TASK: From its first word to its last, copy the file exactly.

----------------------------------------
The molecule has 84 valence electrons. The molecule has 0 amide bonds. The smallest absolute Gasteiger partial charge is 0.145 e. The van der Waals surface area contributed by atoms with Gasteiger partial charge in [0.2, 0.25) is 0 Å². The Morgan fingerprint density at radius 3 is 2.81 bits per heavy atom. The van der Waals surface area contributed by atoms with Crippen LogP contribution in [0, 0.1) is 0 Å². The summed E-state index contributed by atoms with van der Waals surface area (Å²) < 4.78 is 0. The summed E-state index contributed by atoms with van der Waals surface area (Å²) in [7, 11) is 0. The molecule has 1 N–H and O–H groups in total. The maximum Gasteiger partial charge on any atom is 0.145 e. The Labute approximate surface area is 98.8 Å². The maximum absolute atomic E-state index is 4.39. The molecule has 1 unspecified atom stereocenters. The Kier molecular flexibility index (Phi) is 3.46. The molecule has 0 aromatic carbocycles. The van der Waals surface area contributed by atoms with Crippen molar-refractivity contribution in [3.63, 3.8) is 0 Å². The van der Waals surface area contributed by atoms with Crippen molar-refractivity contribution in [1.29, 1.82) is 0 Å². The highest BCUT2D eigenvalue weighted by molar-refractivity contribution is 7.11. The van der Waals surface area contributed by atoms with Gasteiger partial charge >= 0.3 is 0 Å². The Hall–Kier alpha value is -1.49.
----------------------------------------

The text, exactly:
The molecule has 84 valence electrons. The molecule has 0 amide bonds. The smallest absolute Gasteiger partial charge is 0.145 e. The van der Waals surface area contributed by atoms with Gasteiger partial charge in [0.2, 0.25) is 0 Å². The Morgan fingerprint density at radius 3 is 2.81 bits per heavy atom. The van der Waals surface area contributed by atoms with Crippen LogP contribution in [0, 0.1) is 0 Å². The summed E-state index contributed by atoms with van der Waals surface area (Å²) < 4.78 is 0. The summed E-state index contributed by atoms with van der Waals surface area (Å²) in [7, 11) is 0. The molecule has 1 N–H and O–H groups in total. The maximum Gasteiger partial charge on any atom is 0.145 e. The Labute approximate surface area is 98.8 Å². The maximum absolute atomic E-state index is 4.39. The molecule has 1 unspecified atom stereocenters. The Kier molecular flexibility index (Phi) is 3.46. The molecule has 0 aromatic carbocycles. The van der Waals surface area contributed by atoms with Crippen molar-refractivity contribution in [3.63, 3.8) is 0 Å². The van der Waals surface area contributed by atoms with Crippen molar-refractivity contribution in [1.29, 1.82) is 0 Å². The highest BCUT2D eigenvalue weighted by molar-refractivity contribution is 7.11. The van der Waals surface area contributed by atoms with Gasteiger partial charge >= 0.3 is 0 Å². The Hall–Kier alpha value is -1.49.